Brother Grimm, by Craig Russell

>> Sunday, November 15, 2015

TITLE: Brother Grimm
AUTHOR: Craig Russell

PAGES: 448
PUBLISHER: Arrow Books

SETTING: Contemporary Hamburg, Germany
TYPE: Mystery
SERIES: 2nd in the Jan Fabel series

A girl's body lies, posed, on the pale sand of a Hamburg beach, a message concealed in her hand. 'I have been underground, and now it is time for me to return home...'

Jan Fabel, of the Hamburg murder squad, struggles to interpret the twisted imagery of a dark and brutal mind. Four days later, a man and a woman are found deep in woodland, their throats slashed deep and wide, the names 'Hansel' and 'Gretel', in the same, tiny, obsessively neat writing, rolled tight and pressed into their hands.

As it becomes clear that each new crime is a grisly reference to folk stories collected almost two hundred years ago by the Brothers Grimm, the hunt is on for a serial killer who is exploring our darkest, most fundamental fears. A predator who kills and then disappears into the shadows.

A monster we all learned to fear in childhood.

When the murdered body of a young girl is found on a beach near-Hamburg, a paper stating her name is Paula Ehlers clutched in her hand, Kriminalhauptkommissar Jan Fabel and his team initially take this at face value. Paula has been missing for 3 years, and the dead girl looks about what you'd expect Paula to look 3 years later. But then it turns out the body isn't that of Paula. A few days later, two more people are found dead, with similar pieces of paper in their hands. They, the papers state, are "Hansel" and "Gretel". And it becomes clear to Fabel and his team that they're facing a serial killer with some fascination for the stories of the Brothers Grimm.

My reaction to this one was mixed. On the plus side, I really enjoyed the characters and wanted to see more of them and their relationships. The people in Fabel's team are interesting and all very different, and I liked the way Fabel treated them. He's a good boss, interested in getting the work done but also in developing and nurturing the people in his team, seeing them as capable professionals, but not losing sight of them as human beings. I was also very interested in Fabel's relationship with Suzanna, a forensic psychologist (I think that's the right term; she's on that field, anyway!) It's clear that all these relationships started in book 1 in the series, Blood Eagle, but while I did feel that I was missing something, it was still satisfying and Russell gave me enough to catch up.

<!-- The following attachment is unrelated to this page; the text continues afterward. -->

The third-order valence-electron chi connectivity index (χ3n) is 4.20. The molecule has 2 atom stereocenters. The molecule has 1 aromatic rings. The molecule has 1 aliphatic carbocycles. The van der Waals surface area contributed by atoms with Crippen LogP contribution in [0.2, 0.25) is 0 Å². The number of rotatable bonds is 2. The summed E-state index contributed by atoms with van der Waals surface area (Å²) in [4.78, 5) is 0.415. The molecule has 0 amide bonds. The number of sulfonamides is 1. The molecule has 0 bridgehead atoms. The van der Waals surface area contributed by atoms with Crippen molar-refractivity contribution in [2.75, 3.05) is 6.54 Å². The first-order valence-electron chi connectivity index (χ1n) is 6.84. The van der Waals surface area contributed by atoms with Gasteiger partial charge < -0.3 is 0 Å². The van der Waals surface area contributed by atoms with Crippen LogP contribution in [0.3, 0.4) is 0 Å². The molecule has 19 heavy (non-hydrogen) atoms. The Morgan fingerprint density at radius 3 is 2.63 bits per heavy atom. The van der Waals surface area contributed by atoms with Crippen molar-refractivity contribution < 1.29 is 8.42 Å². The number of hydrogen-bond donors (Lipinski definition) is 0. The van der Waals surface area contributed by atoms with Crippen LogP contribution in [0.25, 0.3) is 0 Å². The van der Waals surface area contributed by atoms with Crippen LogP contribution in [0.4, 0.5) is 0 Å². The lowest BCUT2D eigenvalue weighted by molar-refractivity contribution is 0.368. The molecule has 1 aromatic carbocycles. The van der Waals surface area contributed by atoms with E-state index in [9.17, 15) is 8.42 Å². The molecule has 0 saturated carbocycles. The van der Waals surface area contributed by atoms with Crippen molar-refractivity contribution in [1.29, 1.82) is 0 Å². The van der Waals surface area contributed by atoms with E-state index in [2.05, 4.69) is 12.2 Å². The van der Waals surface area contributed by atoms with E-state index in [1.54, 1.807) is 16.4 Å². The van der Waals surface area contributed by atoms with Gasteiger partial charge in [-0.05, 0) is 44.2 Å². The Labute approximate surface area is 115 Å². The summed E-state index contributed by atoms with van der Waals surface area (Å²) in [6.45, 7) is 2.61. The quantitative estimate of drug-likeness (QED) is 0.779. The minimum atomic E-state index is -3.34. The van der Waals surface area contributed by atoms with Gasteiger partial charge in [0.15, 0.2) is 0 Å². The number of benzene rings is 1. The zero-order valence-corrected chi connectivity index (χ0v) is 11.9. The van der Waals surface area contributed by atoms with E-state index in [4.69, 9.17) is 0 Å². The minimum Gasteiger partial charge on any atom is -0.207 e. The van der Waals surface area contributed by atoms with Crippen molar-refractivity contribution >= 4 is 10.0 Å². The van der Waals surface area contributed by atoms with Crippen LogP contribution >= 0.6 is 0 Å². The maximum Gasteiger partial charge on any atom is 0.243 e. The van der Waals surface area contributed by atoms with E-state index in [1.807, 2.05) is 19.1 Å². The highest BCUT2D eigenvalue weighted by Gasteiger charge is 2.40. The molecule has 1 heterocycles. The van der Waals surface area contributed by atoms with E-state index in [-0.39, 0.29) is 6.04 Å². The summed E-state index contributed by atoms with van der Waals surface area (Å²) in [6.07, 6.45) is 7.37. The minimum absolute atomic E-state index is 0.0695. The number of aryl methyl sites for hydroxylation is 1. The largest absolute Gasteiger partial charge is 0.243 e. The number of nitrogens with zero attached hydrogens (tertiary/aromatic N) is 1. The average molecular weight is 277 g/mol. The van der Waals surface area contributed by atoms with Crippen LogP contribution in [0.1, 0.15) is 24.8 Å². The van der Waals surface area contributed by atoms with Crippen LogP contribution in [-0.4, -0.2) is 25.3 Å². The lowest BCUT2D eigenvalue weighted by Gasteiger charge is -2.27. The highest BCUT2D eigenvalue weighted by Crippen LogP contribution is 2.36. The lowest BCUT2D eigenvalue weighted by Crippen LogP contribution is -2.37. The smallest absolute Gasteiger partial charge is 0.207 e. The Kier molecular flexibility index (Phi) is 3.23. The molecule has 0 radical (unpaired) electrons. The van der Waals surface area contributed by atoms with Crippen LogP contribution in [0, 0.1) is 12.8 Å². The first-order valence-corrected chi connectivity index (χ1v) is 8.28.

I also liked the setting. I'm not quite sure what Russell's background is and if he's lived in Hamburg, but the setting feels vivid. There are a few instances of a bit toomuch exposition about the history of a particular district and stuff like that, but these instances were minor and didn't really bother me much. I know some readers on goodreads were uncomfortable with the amount of German Russell used (e.g. all the titles and names of the places, even the simply descriptive ones, are given in German), but I didn't mind. It was fairly easy to deduce what was meant, and I felt it added to the colour.

The actual case, unfortunately, ended up on the negative side. It just wasn't as good as it could have been. It started out really intriguing, with the fairy tale connections, but it soon turned into a bit of a bloodbath, with the connections crossing the line into preposterously overcomplicated and non-sensical. And then the actual ending was pretty bad. Yes, I didn't guess the culprit, but purely because I don't think I really could have. I won't say more because I don't want to spoil it, but I didn't feel Russell played quite fair. Also, it was all pretty anticlimactic. No tension or risk, basically. The cops do a bit of quite good deduction and identify the culprit, but he's done with his killings, anyway, and the arrest is super smooth and he confesses all. In fact, he confesses all to an excruciating level of detail. Almost the last hour in the audiobook could have been dispensed with, as it was all either covering stuff we already knew or could deduce, or boring stuff about the killer's sick mind that really had no point.

On the whole, I'm glad I read it, though, and I mostly enjoyed it, but it was disappointing that it could have been so much better!



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